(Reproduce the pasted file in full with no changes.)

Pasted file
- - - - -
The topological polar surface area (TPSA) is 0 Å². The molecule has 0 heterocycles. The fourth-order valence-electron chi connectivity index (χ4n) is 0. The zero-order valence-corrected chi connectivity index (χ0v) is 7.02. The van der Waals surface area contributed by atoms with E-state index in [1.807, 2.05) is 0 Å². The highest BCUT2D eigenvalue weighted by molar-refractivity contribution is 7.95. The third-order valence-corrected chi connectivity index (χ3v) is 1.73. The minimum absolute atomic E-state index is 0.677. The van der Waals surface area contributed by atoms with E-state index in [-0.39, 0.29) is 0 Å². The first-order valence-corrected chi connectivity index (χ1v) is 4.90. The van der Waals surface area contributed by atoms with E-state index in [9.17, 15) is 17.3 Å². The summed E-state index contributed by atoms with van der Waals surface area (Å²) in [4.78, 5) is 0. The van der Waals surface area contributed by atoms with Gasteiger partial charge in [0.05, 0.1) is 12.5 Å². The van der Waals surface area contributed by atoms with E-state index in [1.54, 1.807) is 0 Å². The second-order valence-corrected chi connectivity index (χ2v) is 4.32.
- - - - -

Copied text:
The topological polar surface area (TPSA) is 0 Å². The molecule has 0 heterocycles. The fourth-order valence-electron chi connectivity index (χ4n) is 0. The zero-order valence-corrected chi connectivity index (χ0v) is 7.02. The van der Waals surface area contributed by atoms with E-state index in [1.807, 2.05) is 0 Å². The highest BCUT2D eigenvalue weighted by molar-refractivity contribution is 7.95. The third-order valence-corrected chi connectivity index (χ3v) is 1.73. The minimum absolute atomic E-state index is 0.677. The van der Waals surface area contributed by atoms with E-state index in [-0.39, 0.29) is 0 Å². The first-order valence-corrected chi connectivity index (χ1v) is 4.90. The van der Waals surface area contributed by atoms with E-state index in [9.17, 15) is 17.3 Å². The summed E-state index contributed by atoms with van der Waals surface area (Å²) in [4.78, 5) is 0. The van der Waals surface area contributed by atoms with Gasteiger partial charge in [0.05, 0.1) is 12.5 Å². The van der Waals surface area contributed by atoms with E-state index in [1.54, 1.807) is 0 Å². The second-order valence-corrected chi connectivity index (χ2v) is 4.32.